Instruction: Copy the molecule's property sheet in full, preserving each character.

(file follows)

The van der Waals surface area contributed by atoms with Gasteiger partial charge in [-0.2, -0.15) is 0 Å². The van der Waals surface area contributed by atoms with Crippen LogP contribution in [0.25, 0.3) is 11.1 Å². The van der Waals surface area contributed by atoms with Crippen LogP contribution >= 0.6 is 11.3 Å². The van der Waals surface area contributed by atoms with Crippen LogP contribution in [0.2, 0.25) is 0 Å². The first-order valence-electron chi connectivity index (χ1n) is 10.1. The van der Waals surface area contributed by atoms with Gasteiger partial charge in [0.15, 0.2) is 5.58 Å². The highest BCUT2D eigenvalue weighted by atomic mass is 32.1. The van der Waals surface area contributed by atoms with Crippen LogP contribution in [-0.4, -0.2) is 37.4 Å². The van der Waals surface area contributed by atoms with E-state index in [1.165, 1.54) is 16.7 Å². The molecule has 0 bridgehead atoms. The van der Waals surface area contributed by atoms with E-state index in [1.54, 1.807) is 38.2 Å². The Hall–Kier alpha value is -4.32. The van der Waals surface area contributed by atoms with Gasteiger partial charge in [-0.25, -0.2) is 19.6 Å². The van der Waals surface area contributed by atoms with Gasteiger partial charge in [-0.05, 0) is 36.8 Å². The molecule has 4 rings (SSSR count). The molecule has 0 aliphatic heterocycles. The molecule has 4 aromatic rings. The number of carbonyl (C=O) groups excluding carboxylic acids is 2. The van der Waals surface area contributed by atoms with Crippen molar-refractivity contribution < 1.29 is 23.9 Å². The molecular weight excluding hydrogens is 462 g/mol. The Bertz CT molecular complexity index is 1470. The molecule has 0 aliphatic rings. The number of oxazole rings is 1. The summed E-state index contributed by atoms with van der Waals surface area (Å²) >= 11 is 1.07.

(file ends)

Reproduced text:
The van der Waals surface area contributed by atoms with Gasteiger partial charge in [-0.2, -0.15) is 0 Å². The van der Waals surface area contributed by atoms with Crippen LogP contribution in [0.25, 0.3) is 11.1 Å². The van der Waals surface area contributed by atoms with Crippen LogP contribution >= 0.6 is 11.3 Å². The van der Waals surface area contributed by atoms with Crippen LogP contribution in [0.2, 0.25) is 0 Å². The first-order valence-electron chi connectivity index (χ1n) is 10.1. The van der Waals surface area contributed by atoms with Gasteiger partial charge in [0.15, 0.2) is 5.58 Å². The highest BCUT2D eigenvalue weighted by atomic mass is 32.1. The van der Waals surface area contributed by atoms with Crippen LogP contribution in [-0.4, -0.2) is 37.4 Å². The van der Waals surface area contributed by atoms with E-state index in [1.165, 1.54) is 16.7 Å². The molecule has 0 bridgehead atoms. The van der Waals surface area contributed by atoms with E-state index in [1.54, 1.807) is 38.2 Å². The Hall–Kier alpha value is -4.32. The van der Waals surface area contributed by atoms with Gasteiger partial charge in [-0.25, -0.2) is 19.6 Å². The van der Waals surface area contributed by atoms with Gasteiger partial charge in [-0.05, 0) is 36.8 Å². The molecule has 4 rings (SSSR count). The molecule has 0 aliphatic heterocycles. The molecule has 4 aromatic rings. The number of carbonyl (C=O) groups excluding carboxylic acids is 2. The van der Waals surface area contributed by atoms with Crippen molar-refractivity contribution < 1.29 is 23.9 Å². The molecular weight excluding hydrogens is 462 g/mol. The Bertz CT molecular complexity index is 1470. The molecule has 0 aliphatic rings. The number of oxazole rings is 1. The summed E-state index contributed by atoms with van der Waals surface area (Å²) >= 11 is 1.07.